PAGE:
3- Admire The Ancient Church of Lorenzkirche

St Lorenz Church In Nuernberg
Visiting St Lorenz Church is one of the top things to do in Nuremberg.

One of the best things to do when in Nuremberg is visit its iconic Lorenzkirche, or the Church of St Lawrence.

The church was built during the mid to late 13th century in the Gothic style, features three aisles similar to basilicas in Italy, and was later expanded to include a large choir hall.

One of the most beautiful architectural design features of Lorenzkirche is its rose window, which dates from the mid 14th century.

Early morning visits to the church offer some of the best views of the window as the sunrise hits it.

Works by Viet Stoß and Adam Kraft can be seen inside the church alongside medieval altars and plenty of stained glass.

The church features two towers that, despite looking identical, differ in height, with one being 80m (262ft) and the other 81m (265ft) tall.

Lorenzkirche is at Lorenzer Pl. 1, 90403 Nürnberg.

Recommended tour: Nuremberg: 1.5-Hour Private Tour through Historical Old Town

4- Uncover History At Memoriam Nuremberg Trials

The Memoriam Nuremberg Trials is an important historical landmark in Nuremberg that is well worth a visit.

This unusual landmark was the courtroom for the trials of many leaders of the Nazi regime.

In courtroom 600, the trials of many Nazi leaders took place on 20 November 1945 in front of the International Military Tribunal.

The building today serves as a historical documentation centre and museum that sheds light on the atrocities committed by the Nazi party during World War II, and the impact of the trials outcome over the decades that followed.

Memoriam Nuremberg Trials is at Bärenschanzstraße 72, 90429 Nürnberg.

Recommended tour: Nuremberg Old Town and Nazi Rally Grounds Walking Tour

5- Walk Along The City Walls

Spittlertor Tower In Nuernberg
Walking along the city walls is one of the free things to do in Nuremberg.

The city walls of Nuremberg were one of the only parts of the city to largely survive the severe bombing of World War II.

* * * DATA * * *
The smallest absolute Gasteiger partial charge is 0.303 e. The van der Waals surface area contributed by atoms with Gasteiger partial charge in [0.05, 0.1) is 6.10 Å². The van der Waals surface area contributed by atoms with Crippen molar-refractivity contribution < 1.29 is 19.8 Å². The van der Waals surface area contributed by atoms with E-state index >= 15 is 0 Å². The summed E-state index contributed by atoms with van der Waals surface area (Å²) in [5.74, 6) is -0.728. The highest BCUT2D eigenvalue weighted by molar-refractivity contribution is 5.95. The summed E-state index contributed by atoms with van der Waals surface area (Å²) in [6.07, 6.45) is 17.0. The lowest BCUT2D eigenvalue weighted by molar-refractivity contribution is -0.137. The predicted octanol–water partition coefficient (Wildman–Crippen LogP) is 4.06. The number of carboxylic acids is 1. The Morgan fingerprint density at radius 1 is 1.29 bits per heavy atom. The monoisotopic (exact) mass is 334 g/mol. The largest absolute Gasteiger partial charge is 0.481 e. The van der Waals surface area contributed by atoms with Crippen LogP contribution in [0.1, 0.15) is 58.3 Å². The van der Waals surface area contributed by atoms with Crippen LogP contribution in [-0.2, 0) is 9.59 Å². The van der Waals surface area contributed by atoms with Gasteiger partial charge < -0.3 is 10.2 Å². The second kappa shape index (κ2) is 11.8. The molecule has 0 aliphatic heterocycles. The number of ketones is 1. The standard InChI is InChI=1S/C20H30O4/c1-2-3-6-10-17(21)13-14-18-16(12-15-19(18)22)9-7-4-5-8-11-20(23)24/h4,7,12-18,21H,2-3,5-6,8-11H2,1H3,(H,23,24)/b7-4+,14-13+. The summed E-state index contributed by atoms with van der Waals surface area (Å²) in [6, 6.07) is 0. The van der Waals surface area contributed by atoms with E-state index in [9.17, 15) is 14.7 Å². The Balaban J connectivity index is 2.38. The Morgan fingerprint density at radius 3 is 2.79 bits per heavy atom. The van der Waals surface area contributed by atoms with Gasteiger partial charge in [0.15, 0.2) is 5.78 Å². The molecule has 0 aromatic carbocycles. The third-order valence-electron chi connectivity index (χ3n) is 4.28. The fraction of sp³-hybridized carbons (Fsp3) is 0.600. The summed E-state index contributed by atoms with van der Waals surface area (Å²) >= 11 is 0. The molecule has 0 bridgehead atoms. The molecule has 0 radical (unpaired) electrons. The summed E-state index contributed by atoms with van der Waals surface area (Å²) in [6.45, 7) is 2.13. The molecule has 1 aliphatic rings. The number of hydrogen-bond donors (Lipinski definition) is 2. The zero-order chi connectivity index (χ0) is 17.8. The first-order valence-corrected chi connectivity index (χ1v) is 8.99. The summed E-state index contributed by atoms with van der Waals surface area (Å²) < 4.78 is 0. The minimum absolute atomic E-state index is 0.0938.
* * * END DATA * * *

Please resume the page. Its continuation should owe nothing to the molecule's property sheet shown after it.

The walls were built during the 12th century as a way of fortifying the town and protecting the castle.

They originally stretched for 5 kilometres (3.11 miles) around the city with approximately 4 kilometres (2.49 miles) remaining intact today.

Around the walls are gates that allow access to the city, and many defensive towers with 88 still remaining.

Take a look around the walls and absorb the city’s ancient history.

Recommended tour: Nuremberg: Defensive corridors in the City Wall

6- Take A boat Out On The lake (Großer Dutzendteich)

Kleiner Dutzendteich Lake In Nuernberg
Kleiner Dutzendteich Lake best things to do in Nuremberg Germany.

Großer Dutzendteich is a man-made lake in Nuremberg that makes for a great day out.

The lake was built as a reservoir in the 14th century and takes its name from the medieval German word for reed.

Visiting the lake became a popular thing to do in the 19th century with families heading to its shores to relax, swim and boat.

In 1906 a lighthouse was built on the shores of Großer Dutzendteich as part of the Bavaria state Exhibition, which allowed visitors to climb to the top and admire the scenery.

The lighthouse was sadly demolished by the Nazi party as they planned to place a political building on the lakes shore, which incidentally was never completed.

Spend an afternoon relaxing by the lake, strolling along the shoreline or take a sail boat out onto the water.

Großer Dutzendteich is at 90471, Nuremberg.

7- Shop In The Market Square

Nuremberg, Main Square
Shopping in the market square is one of the fun things to do in Nuremberg this weekend.

Hauptmarkt is Nuremberg’s main market square and is a great place to start your visit to the city.